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#CripTheVote: Responses from mayoral candidate Carlos Gomes on Transportation

1. Welcome, and thanks for joining us. Please introduce yourself!

Hi my name is Carlos Gomes and I'm hoping to be Hamilton's new mayor this coming elections day.

2. The planned LRT line for Hamilton has become a prominent issue in this election.

How do you anticipate this project would impact access to transit for disabled people living throughout the city?

The LRT will make accessibility for disabled people and seniors, none existent. It doesn't have any hydraulic lifting features therefore platforms would need to b construction, make conjugation on already busy streets more so.

3. Opponents of the LRT project have proposed redirecting this funding to improve Hamilton's existing infrastructure.

If elected, how do you plan to address needed upgrades to the city's infrastructure?

Like I state on Monday, I plan to use the money from not going through with the LRT to upgrade our already successful transit system.

4. In your opinion, what are the most significant aspects of Hamilton's infrastructure that need to be improved in order to increase the city's accessibility for disabled residents?

I plan to have more extended buses on our street, which can hold more travelers and is equipped with both hydraulic lift and ramps. I propose mandate of all businesses to have ramps and automated doors by summer 2019. I also believe we should be teach our youth to honor and respect themselves therefore respecting others. Children should be learn about the world how it's supposed to work, not useless worship of a mythical creature.

5. Monday's #CripTheVote chat focused on gentrification and access to affordable housing.

What role do you think public transit might play in changing the impact of gentrification?

Answered in question 4 and 5

6. Hamilton's area rating system charges city residents different tax rates, depending on the level of transit service in their ward. Disabled adults in Canada are more than twice as likely to live in poverty as non-disabled adults. They also frequently rely on public transportation to be able to participate in their communities and access needed services.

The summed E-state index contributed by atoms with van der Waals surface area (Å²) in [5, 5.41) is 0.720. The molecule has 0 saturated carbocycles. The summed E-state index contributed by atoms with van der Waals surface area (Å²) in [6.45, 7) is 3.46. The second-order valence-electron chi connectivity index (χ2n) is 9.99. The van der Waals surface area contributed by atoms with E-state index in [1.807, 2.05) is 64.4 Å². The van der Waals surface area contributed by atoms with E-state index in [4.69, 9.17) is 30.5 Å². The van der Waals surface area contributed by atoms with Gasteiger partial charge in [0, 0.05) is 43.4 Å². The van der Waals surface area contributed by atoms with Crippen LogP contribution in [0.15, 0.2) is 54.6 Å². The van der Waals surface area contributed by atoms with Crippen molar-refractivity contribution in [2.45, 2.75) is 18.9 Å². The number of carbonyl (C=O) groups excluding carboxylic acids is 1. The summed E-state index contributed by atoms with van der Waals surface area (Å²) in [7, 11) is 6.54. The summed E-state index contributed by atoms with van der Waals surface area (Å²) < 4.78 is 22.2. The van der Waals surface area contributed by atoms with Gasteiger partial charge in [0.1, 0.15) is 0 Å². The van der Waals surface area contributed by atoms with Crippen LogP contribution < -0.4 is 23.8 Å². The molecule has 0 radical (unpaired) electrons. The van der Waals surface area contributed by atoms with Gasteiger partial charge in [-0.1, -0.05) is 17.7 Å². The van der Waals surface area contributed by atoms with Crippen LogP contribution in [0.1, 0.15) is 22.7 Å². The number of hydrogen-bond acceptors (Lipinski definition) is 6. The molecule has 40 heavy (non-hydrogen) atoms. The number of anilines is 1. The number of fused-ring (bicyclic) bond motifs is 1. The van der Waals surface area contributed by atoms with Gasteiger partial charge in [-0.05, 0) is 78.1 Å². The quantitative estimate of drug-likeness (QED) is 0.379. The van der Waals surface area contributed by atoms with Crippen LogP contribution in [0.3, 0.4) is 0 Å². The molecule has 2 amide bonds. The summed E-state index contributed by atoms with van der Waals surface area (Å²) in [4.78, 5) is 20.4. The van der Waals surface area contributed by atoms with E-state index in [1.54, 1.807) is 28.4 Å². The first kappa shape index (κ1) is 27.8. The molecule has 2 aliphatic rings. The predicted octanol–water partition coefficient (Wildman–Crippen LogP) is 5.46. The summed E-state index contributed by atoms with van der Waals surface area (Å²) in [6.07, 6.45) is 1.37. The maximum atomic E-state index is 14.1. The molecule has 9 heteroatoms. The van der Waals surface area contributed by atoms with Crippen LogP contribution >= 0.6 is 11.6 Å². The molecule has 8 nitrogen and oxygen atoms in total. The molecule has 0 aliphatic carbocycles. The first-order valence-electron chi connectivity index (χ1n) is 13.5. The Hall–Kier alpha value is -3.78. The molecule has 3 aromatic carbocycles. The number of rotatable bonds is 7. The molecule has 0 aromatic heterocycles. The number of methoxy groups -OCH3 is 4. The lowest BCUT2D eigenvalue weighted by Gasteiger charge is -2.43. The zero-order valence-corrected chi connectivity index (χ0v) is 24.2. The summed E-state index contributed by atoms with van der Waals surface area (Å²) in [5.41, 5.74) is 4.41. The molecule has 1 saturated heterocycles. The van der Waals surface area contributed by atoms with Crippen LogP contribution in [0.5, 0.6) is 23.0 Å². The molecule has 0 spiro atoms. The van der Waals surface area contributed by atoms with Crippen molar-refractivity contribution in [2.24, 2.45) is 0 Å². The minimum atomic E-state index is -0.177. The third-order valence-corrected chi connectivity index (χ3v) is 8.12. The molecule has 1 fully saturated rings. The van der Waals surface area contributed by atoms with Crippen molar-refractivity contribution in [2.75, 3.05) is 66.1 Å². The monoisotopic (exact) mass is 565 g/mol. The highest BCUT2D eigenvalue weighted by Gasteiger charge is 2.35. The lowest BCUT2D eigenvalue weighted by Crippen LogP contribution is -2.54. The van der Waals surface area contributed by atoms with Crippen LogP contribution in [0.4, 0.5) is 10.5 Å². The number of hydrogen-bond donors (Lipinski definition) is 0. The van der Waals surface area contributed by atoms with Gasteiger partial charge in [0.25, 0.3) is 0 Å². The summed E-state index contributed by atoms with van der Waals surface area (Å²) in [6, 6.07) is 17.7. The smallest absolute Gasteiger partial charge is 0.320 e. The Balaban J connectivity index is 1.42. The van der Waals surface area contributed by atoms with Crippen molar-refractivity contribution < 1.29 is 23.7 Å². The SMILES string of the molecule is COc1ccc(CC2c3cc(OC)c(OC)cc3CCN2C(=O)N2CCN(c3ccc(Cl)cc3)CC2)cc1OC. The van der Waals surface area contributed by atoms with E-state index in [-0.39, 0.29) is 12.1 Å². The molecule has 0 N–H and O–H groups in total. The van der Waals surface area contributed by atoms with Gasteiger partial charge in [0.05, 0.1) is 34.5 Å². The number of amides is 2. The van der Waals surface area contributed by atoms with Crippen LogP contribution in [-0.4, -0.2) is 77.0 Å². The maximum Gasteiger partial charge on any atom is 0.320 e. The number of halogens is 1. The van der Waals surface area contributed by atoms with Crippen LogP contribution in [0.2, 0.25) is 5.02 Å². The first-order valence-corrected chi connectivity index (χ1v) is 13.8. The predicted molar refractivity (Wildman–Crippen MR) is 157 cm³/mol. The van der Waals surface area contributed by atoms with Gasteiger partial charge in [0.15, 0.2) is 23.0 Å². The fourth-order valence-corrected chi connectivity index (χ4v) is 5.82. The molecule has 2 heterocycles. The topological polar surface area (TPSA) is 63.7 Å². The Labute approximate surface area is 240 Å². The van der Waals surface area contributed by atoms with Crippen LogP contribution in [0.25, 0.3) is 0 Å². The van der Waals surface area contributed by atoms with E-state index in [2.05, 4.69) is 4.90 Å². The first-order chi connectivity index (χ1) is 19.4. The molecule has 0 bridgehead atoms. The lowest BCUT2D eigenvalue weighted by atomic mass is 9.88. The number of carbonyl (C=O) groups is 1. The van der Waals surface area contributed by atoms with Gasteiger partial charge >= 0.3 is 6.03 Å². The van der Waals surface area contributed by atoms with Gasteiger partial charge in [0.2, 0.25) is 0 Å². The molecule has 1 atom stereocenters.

How might the area rating system impact disabled residents differently than it does non-disabled residents? If elected, do you have any plans to change the implementation of this system?

Some of the funds the city will retain from not facilitating the LRT, will be used to retrofit our city. I have other plans as well but I'll keep them to myself for now.

7. Disabled people who rely on specialized transit services, such as Hamilton's DARTS, often report that the services are unreliable, offer limited availability outside of normal business hours, and must be booked so far in advance as to be inaccessible.

If elected, do you have any plans to improve the availability of specialized transit services?

I've addressed with question several times already and find no point in repeating myself.

8. Accessibility of transit services depends not only on routes and vehicles, but on transit operators, and their awareness of and sensitivity to disabled people.

If elected, how would you work to ensure Hamilton's transit operators are adequately trained to support the needs of disabled riders?

I plan to make people more accountable in hamilton, I mean all people including us politicians. Establishment who sell over legal limited of anything will find themselves accountable for their lack in judgement. Its everyone's individual right to drink, smoke or drive. But it's also everyone's right to enjoy themselves without any fear or violence, cause by those three rights.

9. What role, if any, do you envision for disabled people in planning an inclusive and accessible for transportation in Hamilton?

If elected, how would you work to bring this about?

I've addressed this in answer #7


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